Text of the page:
PedalUma

Well-Known Member
Region
USA

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m@Robertson

Well-Known Member
Region
USA
First and foremost I don't often go up curbs cuz I am not 12 years old anymore. But I have done it without issue many times. On a fat bike with no suspension I might add. On a 2wd fat bike... when you hit a curb under 2-wheel power I guarantee you its a memorable impact and you had best have done it on purpose.

Approaching 8000 miles on this bike's wheels (3rd bike build I have used them on). Like anything in this world, if you build with junk its going to break. These are Origin8 double-wall 80mm rims and DT 2.0 Champion (13 ga) spokes with 16mm brass nipples. Still absolutely true. So if someone has issues on curbs its not the hub motor its the quality of the wheel surrounding it.

IMG_20190405_181939.jpg
 

stanmiller

Active Member
The back end is heavy. Try it and you will see pinch flats, loose and broken spokes and bent rims.
I go up curbs all the time. But I do lean forward and stand on the pedals to assist. Never had a problem with pinches, broken spokes, or bent rims. Though like m@Robertson, I have custom built wheels (Sapim strong 14 ga spokes).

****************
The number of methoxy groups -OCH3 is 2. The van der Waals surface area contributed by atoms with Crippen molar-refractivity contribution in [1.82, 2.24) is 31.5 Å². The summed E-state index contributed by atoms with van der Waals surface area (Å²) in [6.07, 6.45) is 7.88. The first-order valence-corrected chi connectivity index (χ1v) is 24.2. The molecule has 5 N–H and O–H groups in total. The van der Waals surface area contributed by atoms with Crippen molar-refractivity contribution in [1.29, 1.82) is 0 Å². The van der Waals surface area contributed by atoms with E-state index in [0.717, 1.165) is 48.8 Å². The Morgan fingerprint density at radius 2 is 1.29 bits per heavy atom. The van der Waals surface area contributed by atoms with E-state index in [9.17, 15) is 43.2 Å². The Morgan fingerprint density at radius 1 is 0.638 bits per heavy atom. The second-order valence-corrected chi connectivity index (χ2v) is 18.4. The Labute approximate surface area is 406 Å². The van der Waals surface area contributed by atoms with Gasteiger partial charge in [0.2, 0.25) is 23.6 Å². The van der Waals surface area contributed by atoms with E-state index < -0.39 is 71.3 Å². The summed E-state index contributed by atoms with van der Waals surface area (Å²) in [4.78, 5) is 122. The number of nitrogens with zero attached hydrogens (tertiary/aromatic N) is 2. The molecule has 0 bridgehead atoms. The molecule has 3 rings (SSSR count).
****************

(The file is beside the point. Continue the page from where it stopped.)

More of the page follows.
ExPatBrit

Active Member
I wonder about that as well.

My hub drive had no problem with "kerbs" and my 10 mile return commute from work was 80% uphill. With the hub-drive on trail you attack slopes as fast as you can go to build momentum.

My mid-drive is better at going up hills slowly, which is nice when on trail and you are unsure of the terrain or what lies around the next corner or over the ridge . You feel more in control.

Mid drive is slower on my commute, including the hills.
 

m@Robertson

Well-Known Member
Region
USA
You made me laugh out loud. I'm 50 and ride over curbs with a fat tire hub motor from time to time, not often and I've never had a pinch flat - although I take them at one mile per hour. :)
When I got back into cycling with a Stumpjumper several years back, I would tell people "Its freakin' great. I am 3 for 4 going straight up curbs!" What I didn't say was #4 was very.... very very bad. I have found to do curbs I need a suspension fork. And speed. Just did one yesterday. Straight up the curb and then straight up a hillside trail. Bluto on the front and a mid drive so different bike entirely from the one pictured above.